Not only is the Great Darke County Fair the biggest celebration of the year, but it also hosts some of the most varied sporting events over nine days.
No where else in the county can you find such a wide assortment of athletes competing a few hundred feet from each other. It’s like one big, strange track and field event that ends with the start of the school year.
For starters, the Darke County Horseshoe Club kicked off the fair with six days of non-stop horseshoe pitching. Whether it was a King of the Hill tournament or an open call to any fair visitor, the DCHC could be seen most of the fair out in the horseshoe courts.
While Ohio is historically one of the most competitive horseshoe states, I noticed that every contender was just as concerned with catching up with old friends than winning an individual event.
And because Darke County is so well-known for harness racing and the talent that comes out of the area, it makes for an annual event that many fair-goers look forward to year-round.
Continuing the tradition, the Darke County Harness Horsemen’s Association hosted more sessions than any other fair in Ohio this year.
And the Gene Riegle Memorial Open Pace was undoubtedly an event that the DCHHA will remember for a long time. The $10,000 prize purse was an exciting way to honor Riegle’s memory, and its always great to see closing night go out with a bang.
I was surprised at the level of athleticism and competition at the Darke County Fair Cheerleading Competition last week. For any who doubt the legitimacy of competitive cheerleading, I’d recommend you stop by the grandstand next year and let 20 teams show you otherwise.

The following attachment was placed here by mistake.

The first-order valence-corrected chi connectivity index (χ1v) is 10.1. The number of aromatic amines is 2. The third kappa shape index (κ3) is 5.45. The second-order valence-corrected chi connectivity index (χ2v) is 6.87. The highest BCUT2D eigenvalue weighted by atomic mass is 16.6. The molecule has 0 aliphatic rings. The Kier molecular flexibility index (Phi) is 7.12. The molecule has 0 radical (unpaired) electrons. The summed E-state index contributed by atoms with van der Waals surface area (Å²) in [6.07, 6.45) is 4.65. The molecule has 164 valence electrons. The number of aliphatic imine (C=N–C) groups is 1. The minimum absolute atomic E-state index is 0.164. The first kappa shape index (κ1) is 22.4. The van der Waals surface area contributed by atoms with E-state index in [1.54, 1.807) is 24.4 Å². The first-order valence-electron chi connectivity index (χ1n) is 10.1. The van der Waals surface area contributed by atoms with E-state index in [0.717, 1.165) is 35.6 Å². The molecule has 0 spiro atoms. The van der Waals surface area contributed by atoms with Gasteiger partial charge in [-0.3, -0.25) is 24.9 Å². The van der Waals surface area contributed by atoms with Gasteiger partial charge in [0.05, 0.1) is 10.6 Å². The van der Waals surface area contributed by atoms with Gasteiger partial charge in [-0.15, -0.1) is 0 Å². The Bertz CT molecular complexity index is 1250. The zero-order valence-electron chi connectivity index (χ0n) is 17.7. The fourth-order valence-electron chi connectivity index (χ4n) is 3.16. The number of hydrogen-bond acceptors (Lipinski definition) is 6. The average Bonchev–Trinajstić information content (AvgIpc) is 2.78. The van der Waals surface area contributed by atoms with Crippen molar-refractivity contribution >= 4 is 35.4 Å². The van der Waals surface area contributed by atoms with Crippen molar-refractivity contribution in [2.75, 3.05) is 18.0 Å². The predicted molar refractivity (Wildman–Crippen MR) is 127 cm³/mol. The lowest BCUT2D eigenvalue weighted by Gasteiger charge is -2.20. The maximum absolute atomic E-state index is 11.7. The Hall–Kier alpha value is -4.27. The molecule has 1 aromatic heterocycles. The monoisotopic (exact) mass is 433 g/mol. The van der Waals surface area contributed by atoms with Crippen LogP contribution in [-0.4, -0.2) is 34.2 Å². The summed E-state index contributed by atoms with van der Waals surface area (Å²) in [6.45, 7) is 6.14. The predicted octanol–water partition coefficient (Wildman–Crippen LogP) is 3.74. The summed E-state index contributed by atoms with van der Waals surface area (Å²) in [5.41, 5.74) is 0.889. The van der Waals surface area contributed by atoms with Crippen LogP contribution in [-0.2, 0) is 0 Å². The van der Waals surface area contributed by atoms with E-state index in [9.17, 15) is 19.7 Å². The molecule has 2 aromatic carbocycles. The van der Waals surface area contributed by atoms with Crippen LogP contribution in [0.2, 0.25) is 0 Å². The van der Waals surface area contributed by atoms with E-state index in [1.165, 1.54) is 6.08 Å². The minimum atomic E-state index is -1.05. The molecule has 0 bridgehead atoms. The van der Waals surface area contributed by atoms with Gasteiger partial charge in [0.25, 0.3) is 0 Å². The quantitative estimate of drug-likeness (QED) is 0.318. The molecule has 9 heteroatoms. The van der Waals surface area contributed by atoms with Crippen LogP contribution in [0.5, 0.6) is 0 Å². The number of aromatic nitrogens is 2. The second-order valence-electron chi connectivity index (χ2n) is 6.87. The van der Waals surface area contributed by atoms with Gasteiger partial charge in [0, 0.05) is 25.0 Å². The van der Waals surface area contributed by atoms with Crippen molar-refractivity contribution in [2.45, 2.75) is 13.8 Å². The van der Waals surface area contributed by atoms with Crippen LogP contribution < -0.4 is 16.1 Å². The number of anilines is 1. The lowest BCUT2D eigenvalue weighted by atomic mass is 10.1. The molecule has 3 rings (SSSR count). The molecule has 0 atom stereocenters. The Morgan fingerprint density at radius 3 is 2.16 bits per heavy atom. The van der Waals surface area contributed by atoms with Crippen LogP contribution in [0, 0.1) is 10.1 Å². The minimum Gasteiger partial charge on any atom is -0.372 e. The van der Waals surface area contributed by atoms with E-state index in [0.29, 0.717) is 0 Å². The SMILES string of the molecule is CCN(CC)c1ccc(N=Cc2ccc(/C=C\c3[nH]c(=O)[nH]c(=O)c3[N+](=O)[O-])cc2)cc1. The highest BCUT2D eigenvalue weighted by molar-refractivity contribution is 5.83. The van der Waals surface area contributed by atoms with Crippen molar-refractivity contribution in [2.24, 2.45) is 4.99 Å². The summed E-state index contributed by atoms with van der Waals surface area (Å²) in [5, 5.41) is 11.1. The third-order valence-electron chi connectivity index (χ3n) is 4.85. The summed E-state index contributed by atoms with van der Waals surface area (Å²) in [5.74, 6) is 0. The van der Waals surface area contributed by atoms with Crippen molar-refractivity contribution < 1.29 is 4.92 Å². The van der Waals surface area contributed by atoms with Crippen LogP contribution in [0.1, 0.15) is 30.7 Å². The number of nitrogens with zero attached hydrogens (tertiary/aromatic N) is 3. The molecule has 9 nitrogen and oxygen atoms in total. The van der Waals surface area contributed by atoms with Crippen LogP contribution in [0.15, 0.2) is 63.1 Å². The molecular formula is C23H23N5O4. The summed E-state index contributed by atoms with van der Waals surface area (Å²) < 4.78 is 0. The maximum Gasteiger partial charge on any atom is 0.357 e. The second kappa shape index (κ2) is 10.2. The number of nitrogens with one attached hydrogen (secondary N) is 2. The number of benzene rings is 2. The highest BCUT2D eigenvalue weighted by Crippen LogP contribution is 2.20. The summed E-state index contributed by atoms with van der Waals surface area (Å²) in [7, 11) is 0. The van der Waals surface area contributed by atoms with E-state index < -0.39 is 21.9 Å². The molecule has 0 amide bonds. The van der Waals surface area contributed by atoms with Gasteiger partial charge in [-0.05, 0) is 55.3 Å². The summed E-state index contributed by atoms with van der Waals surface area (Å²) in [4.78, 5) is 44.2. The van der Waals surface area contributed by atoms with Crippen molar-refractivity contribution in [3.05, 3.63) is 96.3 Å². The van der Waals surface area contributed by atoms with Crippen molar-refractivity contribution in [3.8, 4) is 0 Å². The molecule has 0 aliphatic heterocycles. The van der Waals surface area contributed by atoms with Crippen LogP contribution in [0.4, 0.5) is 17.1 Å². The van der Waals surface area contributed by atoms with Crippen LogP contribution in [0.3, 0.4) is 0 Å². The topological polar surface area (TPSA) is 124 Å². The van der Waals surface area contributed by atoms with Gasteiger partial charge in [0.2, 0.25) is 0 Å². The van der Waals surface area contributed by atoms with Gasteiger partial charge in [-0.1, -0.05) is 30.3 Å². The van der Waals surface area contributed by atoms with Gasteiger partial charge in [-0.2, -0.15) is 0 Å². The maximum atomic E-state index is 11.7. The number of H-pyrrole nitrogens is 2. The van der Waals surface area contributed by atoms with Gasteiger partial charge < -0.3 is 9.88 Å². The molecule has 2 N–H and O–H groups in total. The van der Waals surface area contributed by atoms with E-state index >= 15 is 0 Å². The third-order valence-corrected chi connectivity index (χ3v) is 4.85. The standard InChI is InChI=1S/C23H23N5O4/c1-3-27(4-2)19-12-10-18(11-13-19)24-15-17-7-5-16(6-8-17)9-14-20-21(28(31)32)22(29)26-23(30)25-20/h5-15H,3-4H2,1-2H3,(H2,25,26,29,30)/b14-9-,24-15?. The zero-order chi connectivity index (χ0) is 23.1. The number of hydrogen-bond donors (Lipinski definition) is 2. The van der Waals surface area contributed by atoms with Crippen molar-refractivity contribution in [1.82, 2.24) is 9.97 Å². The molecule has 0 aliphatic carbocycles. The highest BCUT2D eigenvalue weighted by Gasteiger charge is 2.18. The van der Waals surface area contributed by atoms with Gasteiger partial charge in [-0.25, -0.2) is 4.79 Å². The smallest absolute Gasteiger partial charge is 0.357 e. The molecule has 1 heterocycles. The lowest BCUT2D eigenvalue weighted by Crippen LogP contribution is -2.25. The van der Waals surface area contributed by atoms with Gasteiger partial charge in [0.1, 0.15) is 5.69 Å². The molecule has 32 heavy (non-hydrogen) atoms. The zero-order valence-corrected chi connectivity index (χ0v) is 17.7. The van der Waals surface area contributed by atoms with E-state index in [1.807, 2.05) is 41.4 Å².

Many of the girls were ten years old or younger and performed gymnastic routines that I wouldn’t dream of emulating in my wildest dreams. It’s definitely an event that I’ll be sure to check out every year.
When many talk about tractor pulls, it goes without saying its a niche sport. But its one that I’d invite everyone to try once, if only for the fact that many of the tractor motors are essentially modified jet engines.
While chunks of dirt are flying into the air, huge tractors dart forward dragging huge sleds behind them. If that’s not enough to get your heartbeat going, the roar of their engines might be the loudest thing I’ve ever heard outside of a night at Eldora Speedway.
And ending the fair in true Darke County fashion, Saturday night brings junk cars in from all over for one of the roughest sports of the summer.
Of course I’m talking about the Demolition Derby, which as long remained a fan favorite over the last twenty years. If you’re waiting for one final fair event, the derby is definitely one of the most unique shows at the fair.
So while the fair may be most known for its musical acts and food, be sure to remember next year that its one of the hotbeds for Darke County athletics and be sure to check out as many competitions as you can.